The Art of Adversity

“Difficulties are meant to rouse, not discourage. The human spirit is to grow strong by conflict.”
~ William Ellery Channing

As a young boy with a severe learning disability, Chuck Close was told not to even think about college. Nevertheless, he went on to get his MFA from Yale and became a world renowned artist.  Even though he has a condition called face blindness and can’t recognize faces in three dimensions, Chuck Close is known for his portraits and his unique technique of painting on a grid.

Artist Janet Echelman goes to India to exhibit her works and discovers that her paints went missing in route from the U.S. to India.  This experience forces her to learn a new art material.  Now, she makes monumental, fluidly moving sculpture for urban airspace that responds to the environmental forces of wind, water, and sunlight.

Dale Chihuly is a glass sculptor and entrepreneur.   His story is described in the book “Iconoclast:  A Neuroscientist Reveals How to Think Differently,” by Gregory Berns.   In 1976, while Chihuly was in England, he was involved in a head-on car accident during which he flew through the windshield. He was blinded in his left eye and has been wearing a black patch over the injured eye since then.  The loss of depth perception forced him to look at the traditional art of glassblowing differently.  Ultimately, he departed from the traditional symmetry standard, experimenting with asymmetric sculptures he is now known for.   A few years after the accident, Chihuly dislocated his arm while surfing.  Unable to blow glass himself, he hired a team of artists to work in the hotshop he supervised.  This change in the work process led to large-scale operations and his commercial success.

We often hear that we need to think outside the box to be creative.  Adversity can lead to innovation in art and life because it destroys the proverbial “box.” Adversity forces people to perceive the world differently.  Some get lost without the “box.”  Adversity can unleash a whirlwind of emotions and sweep people off their feet into the dark tunnel of fear, denial, blame, shame, surrender.   Some, however, are capable of emerging on the other side stronger, more resourceful, and more creative than before.  They go on to construct a new “box” – their new reality where they continue to develop, probe, and fine-tune their new identity and understanding of the world.  The brain needs the “box” as a mental pattern and a symbol of control over our environment.   The brain is a prediction machine and the “box” makes things predictable.  Sometimes, the act of building such a “box” out of a new fabric of beliefs, in a new place, with new tools, among new people becomes a creative process in itself.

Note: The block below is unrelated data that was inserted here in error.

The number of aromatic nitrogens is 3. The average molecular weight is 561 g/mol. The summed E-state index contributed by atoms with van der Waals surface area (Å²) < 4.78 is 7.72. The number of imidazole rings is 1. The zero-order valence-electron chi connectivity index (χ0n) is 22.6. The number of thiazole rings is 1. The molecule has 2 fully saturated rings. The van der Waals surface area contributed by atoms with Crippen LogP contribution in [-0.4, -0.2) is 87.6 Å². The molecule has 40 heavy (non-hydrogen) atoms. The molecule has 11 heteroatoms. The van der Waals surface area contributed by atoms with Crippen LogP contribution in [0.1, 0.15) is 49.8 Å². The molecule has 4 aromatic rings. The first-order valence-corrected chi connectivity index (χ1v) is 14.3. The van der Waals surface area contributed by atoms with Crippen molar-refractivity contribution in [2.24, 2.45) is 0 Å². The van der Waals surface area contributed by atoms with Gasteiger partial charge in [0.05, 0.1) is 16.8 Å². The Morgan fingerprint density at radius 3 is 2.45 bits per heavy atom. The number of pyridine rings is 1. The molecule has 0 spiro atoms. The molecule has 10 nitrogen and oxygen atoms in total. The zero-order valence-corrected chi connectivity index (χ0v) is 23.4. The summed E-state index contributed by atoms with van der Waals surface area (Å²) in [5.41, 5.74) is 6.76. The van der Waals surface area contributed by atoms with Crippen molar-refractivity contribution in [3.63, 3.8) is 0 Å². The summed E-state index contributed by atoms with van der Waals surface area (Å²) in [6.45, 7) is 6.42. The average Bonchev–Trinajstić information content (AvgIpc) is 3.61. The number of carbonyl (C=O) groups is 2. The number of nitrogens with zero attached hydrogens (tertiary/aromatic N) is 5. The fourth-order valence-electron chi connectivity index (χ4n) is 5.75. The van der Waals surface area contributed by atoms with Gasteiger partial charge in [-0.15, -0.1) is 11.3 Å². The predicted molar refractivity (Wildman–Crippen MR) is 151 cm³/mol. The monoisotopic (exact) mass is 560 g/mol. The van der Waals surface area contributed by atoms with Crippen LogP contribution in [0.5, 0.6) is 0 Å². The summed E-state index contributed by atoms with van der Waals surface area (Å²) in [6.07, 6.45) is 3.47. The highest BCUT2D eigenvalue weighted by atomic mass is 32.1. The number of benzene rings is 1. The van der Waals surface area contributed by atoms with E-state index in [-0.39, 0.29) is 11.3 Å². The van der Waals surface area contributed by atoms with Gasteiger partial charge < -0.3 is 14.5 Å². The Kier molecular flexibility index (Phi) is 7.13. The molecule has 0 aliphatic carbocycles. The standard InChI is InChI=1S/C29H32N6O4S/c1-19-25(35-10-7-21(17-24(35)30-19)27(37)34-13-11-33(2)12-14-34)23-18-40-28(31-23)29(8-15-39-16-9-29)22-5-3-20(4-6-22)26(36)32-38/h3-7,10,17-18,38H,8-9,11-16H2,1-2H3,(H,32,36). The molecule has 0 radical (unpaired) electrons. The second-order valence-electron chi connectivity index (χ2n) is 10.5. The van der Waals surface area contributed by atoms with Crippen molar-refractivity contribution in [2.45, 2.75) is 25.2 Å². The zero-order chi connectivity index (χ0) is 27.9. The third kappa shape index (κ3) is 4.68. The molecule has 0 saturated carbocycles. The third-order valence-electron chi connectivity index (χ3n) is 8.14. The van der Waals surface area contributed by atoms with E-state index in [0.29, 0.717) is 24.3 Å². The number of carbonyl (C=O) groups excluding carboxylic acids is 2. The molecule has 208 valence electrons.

By | 2011-06-22T15:41:27+00:00 June 22nd, 2011|Books, Change, Creativity, Perception|0 Comments

Fascinate your way through conflicts

“Fascinate?” you may wonder. In conflicts, people argue, fight, yell, accuse, threaten, push each other’s buttons…but fascinate? That doesn’t seem to fit into our typical paradigm of conflict behaviors.

Perhaps, it’s time for a mind shift. Triggers are not just those pesky things that we become all worked up about and that send our brains into the fight-or-flight response. According to Sally Hogshead, the author of “Fascinate: Your 7 Triggers to Persuasion and Captivation,” triggers can be fascinating. The triggers that Sally Hogshead identifies can help you grab attention and be more persuasive. They are:

  • Power
  • Trust
  • Mystique
  • Prestige
  • Alarm
  • Rebellion
  • Passion

Watch this TEDxAtlanta video in which Sally Hogshead explains how the seven triggers of fascination can help you get others to fall in love with your ideas.

We all have our preferred triggers of fascination that influence our relationships. You can take the F-score test to find out yours at http://sallyhogshead.com/fscoreq1/.

My primary trigger happens to be passion, characterized by “a warm and open style of interaction,” intuitive approach to information and decisions, and probably “a strong creative streak” among other things.  “Even when you mask your emotions, you feel passionately about your opinions.”  Now I know why I was inspired to write about “Boosting creativity through passion, novelty and pleasure.”

My secondary trigger is rebellion: “A personal sense of freedom is near and dear to your heart; anyone who tries to force you to play by the rules might just end up losing you.”

I wonder how the triggers of fascination play out in conflicts, or more specifically, how we can make a better use of the triggers of fascination to move beyond the predicable sequence of arguing into the state of creative dissonance where we can effectively leverage our differences and open our minds to creative solutions.

Will the passion trigger make me supersensitive and defensive in conflict or will it allow me to show the warmth and empathy needed to break through the impasse? Will my rebellious nature make me less compromising or more resourceful? What makes conflicts fascinating? What do you think?

By | 2011-06-01T18:31:51+00:00 June 1st, 2011|Books, Communication, Conflict Management|1 Comment